House candidates divided on Trump’s immigration policies | SierraSun.com

House candidates divided on Trump’s immigration policies

Hannah Jones
Staff writer

In recent weeks President Trump's zero-tolerance policy on immigration has sparked a mass debate in the U.S. over the morality of separating young children from their parents after crossing the border illegally. Despite an executive order signed by Trump on June 20 that put an end to the separation of immigrant families at the border, questions still remain about the 2,342 children that are still in custody and if they will be reunited with their families.

"While our country faces real security challenges, it is not only heartless but fiscally irresponsible to spend three times as much locking children away from their parents rather than investing in real security solutions," said Jessica Morse, Democratic Candidate for California's 4th District.

According to a Department of Health and Human Services official it costs $775 per person per night to house the children who have crossed the border illegally. Alternatively the cost per person to house families together is $298 according to an agency estimate from 2014.

Prior to the executive order, parents would be separated from their children, taken into federal custody and referred for prosecution, while children were sent to U.S. Health and Human Services Department and placed with sponsors, in shelters or foster homes.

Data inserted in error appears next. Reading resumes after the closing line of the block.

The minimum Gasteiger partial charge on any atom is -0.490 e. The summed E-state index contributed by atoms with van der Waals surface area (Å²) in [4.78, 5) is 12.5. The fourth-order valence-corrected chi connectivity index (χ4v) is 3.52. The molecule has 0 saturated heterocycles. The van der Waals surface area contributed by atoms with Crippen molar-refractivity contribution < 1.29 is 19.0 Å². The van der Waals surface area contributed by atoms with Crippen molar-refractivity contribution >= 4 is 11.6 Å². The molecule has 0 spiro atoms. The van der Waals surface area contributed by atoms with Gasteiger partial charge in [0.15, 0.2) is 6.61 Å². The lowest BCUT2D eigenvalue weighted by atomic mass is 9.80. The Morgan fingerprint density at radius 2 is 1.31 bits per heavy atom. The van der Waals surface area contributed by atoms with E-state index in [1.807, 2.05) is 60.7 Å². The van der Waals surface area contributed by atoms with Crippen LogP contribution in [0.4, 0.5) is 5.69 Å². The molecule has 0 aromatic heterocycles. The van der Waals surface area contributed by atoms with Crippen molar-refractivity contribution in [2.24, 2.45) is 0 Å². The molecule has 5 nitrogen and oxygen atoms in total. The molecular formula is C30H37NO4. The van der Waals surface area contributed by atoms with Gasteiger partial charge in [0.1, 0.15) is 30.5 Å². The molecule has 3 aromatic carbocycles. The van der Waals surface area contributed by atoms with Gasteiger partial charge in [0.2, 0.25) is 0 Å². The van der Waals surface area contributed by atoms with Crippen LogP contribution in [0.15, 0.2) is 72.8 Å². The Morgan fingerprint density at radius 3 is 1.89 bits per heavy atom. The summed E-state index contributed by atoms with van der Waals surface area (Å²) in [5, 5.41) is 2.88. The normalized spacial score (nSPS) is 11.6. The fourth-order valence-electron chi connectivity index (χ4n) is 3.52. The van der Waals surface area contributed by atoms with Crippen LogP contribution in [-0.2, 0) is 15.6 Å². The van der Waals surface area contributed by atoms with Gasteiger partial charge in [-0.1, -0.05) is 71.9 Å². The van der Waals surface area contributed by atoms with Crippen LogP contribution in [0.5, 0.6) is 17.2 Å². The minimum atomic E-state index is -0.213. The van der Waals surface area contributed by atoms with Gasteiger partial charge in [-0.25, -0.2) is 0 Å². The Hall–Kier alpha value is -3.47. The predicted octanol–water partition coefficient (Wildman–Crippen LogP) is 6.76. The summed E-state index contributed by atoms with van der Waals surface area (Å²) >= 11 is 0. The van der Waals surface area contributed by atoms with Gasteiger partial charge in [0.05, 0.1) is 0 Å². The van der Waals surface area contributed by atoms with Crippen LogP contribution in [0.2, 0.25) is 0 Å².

"So we're keeping families together, and this will solve that problem," Trump said on June 20 upon signing the order. "At the same time, we are keeping a very powerful border, and it continues to be a zero tolerance. We have zero tolerance for people that enter our country illegally."

"There is a simple protection from being separated from one's family: don't break the law," said Morse's opponent and House incumbent, Republican Tom McClintock in a released statement. "Family separation is not the President's fault for arresting and prosecuting lawbreakers. It is the lawbreakers' fault for breaking the laws in the first place," the statement read.

Recommended Stories For You

In a released statement Morse claimed McClintock had failed to offer a solution to "this very real crisis" and pledged to support legislation that "strengthens border protections and addresses the crisis humanely."

White House Press Secretary Sarah Huckabee Sanders announced Monday that the administration is suspending referrals for prosecution for adults who have crossed the border illegally stating the suspension is only temporary as the government is running out of resources.

Meanwhile it was reported this week that California, along with 16 other states, is suing the Trump administration over its policy of separating immigrant families at the border, demanding that the administration reunite the families.

Hannah Jones is a reporter for the Sierra Sun. She can be reached at hjones@sierrasun.com or 530-550-2652.